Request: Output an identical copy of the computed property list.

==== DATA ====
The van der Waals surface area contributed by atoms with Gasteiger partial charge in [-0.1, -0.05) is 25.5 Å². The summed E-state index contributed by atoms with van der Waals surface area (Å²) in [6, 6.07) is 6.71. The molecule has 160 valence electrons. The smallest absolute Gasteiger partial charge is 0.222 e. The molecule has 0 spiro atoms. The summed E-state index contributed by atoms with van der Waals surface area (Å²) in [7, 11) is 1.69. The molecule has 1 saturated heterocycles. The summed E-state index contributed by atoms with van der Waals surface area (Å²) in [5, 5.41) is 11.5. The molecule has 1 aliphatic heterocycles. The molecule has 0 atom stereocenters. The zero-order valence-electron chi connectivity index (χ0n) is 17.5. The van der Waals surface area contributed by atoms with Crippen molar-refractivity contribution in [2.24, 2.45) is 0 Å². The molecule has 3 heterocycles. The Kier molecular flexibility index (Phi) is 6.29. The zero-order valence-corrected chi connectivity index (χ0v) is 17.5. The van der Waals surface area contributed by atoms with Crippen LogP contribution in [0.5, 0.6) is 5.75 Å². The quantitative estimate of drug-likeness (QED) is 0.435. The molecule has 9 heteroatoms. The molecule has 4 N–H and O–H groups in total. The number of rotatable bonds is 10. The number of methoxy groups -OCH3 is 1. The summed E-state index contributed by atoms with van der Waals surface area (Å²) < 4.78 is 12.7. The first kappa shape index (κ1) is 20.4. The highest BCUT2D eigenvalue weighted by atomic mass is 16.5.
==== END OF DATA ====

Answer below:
The van der Waals surface area contributed by atoms with Gasteiger partial charge in [-0.1, -0.05) is 25.5 Å². The summed E-state index contributed by atoms with van der Waals surface area (Å²) in [6, 6.07) is 6.71. The molecule has 160 valence electrons. The smallest absolute Gasteiger partial charge is 0.222 e. The molecule has 0 spiro atoms. The summed E-state index contributed by atoms with van der Waals surface area (Å²) in [7, 11) is 1.69. The molecule has 1 saturated heterocycles. The summed E-state index contributed by atoms with van der Waals surface area (Å²) in [5, 5.41) is 11.5. The molecule has 1 aliphatic heterocycles. The molecule has 0 atom stereocenters. The zero-order valence-electron chi connectivity index (χ0n) is 17.5. The van der Waals surface area contributed by atoms with Crippen molar-refractivity contribution in [2.24, 2.45) is 0 Å². The molecule has 3 heterocycles. The Kier molecular flexibility index (Phi) is 6.29. The zero-order valence-corrected chi connectivity index (χ0v) is 17.5. The van der Waals surface area contributed by atoms with Crippen LogP contribution in [0.5, 0.6) is 5.75 Å². The quantitative estimate of drug-likeness (QED) is 0.435. The molecule has 9 heteroatoms. The molecule has 4 N–H and O–H groups in total. The number of rotatable bonds is 10. The number of methoxy groups -OCH3 is 1. The summed E-state index contributed by atoms with van der Waals surface area (Å²) < 4.78 is 12.7. The first kappa shape index (κ1) is 20.4. The highest BCUT2D eigenvalue weighted by atomic mass is 16.5.